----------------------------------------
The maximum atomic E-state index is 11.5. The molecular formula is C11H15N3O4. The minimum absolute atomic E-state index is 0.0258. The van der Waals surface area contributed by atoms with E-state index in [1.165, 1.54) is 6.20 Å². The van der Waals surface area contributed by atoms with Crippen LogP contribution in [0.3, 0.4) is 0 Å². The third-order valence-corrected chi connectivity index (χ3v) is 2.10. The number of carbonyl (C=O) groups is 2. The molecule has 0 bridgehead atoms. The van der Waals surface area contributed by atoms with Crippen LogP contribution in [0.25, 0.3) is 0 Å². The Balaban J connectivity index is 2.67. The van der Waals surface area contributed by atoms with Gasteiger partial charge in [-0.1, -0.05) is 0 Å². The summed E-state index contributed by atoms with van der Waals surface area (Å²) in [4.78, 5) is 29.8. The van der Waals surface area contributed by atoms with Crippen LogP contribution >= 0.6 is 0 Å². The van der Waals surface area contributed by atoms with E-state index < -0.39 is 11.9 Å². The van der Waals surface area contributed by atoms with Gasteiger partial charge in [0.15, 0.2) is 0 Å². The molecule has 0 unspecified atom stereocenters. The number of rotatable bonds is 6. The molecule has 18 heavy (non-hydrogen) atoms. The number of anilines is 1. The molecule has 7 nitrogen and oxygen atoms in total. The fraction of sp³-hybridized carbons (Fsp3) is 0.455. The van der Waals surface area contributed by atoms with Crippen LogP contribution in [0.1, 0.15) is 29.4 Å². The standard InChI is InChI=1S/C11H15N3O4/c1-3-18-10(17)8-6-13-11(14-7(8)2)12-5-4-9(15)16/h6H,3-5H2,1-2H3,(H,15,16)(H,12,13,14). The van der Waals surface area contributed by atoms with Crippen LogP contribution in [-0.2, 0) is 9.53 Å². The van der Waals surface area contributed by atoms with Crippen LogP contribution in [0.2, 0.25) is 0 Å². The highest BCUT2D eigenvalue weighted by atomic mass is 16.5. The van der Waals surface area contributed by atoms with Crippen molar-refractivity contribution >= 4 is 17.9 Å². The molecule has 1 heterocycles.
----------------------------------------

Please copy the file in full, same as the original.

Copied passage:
The maximum atomic E-state index is 11.5. The molecular formula is C11H15N3O4. The minimum absolute atomic E-state index is 0.0258. The van der Waals surface area contributed by atoms with E-state index in [1.165, 1.54) is 6.20 Å². The van der Waals surface area contributed by atoms with Crippen LogP contribution in [0.3, 0.4) is 0 Å². The third-order valence-corrected chi connectivity index (χ3v) is 2.10. The number of carbonyl (C=O) groups is 2. The molecule has 0 bridgehead atoms. The van der Waals surface area contributed by atoms with Crippen LogP contribution in [0.25, 0.3) is 0 Å². The Balaban J connectivity index is 2.67. The van der Waals surface area contributed by atoms with Gasteiger partial charge in [-0.1, -0.05) is 0 Å². The summed E-state index contributed by atoms with van der Waals surface area (Å²) in [4.78, 5) is 29.8. The van der Waals surface area contributed by atoms with Crippen LogP contribution >= 0.6 is 0 Å². The van der Waals surface area contributed by atoms with E-state index < -0.39 is 11.9 Å². The van der Waals surface area contributed by atoms with Gasteiger partial charge in [0.15, 0.2) is 0 Å². The molecule has 0 unspecified atom stereocenters. The number of rotatable bonds is 6. The molecule has 18 heavy (non-hydrogen) atoms. The number of anilines is 1. The molecule has 7 nitrogen and oxygen atoms in total. The fraction of sp³-hybridized carbons (Fsp3) is 0.455. The van der Waals surface area contributed by atoms with Crippen LogP contribution in [0.1, 0.15) is 29.4 Å². The standard InChI is InChI=1S/C11H15N3O4/c1-3-18-10(17)8-6-13-11(14-7(8)2)12-5-4-9(15)16/h6H,3-5H2,1-2H3,(H,15,16)(H,12,13,14). The van der Waals surface area contributed by atoms with Crippen LogP contribution in [-0.2, 0) is 9.53 Å². The van der Waals surface area contributed by atoms with Crippen LogP contribution in [0.2, 0.25) is 0 Å². The highest BCUT2D eigenvalue weighted by atomic mass is 16.5. The van der Waals surface area contributed by atoms with Crippen molar-refractivity contribution >= 4 is 17.9 Å². The molecule has 1 heterocycles.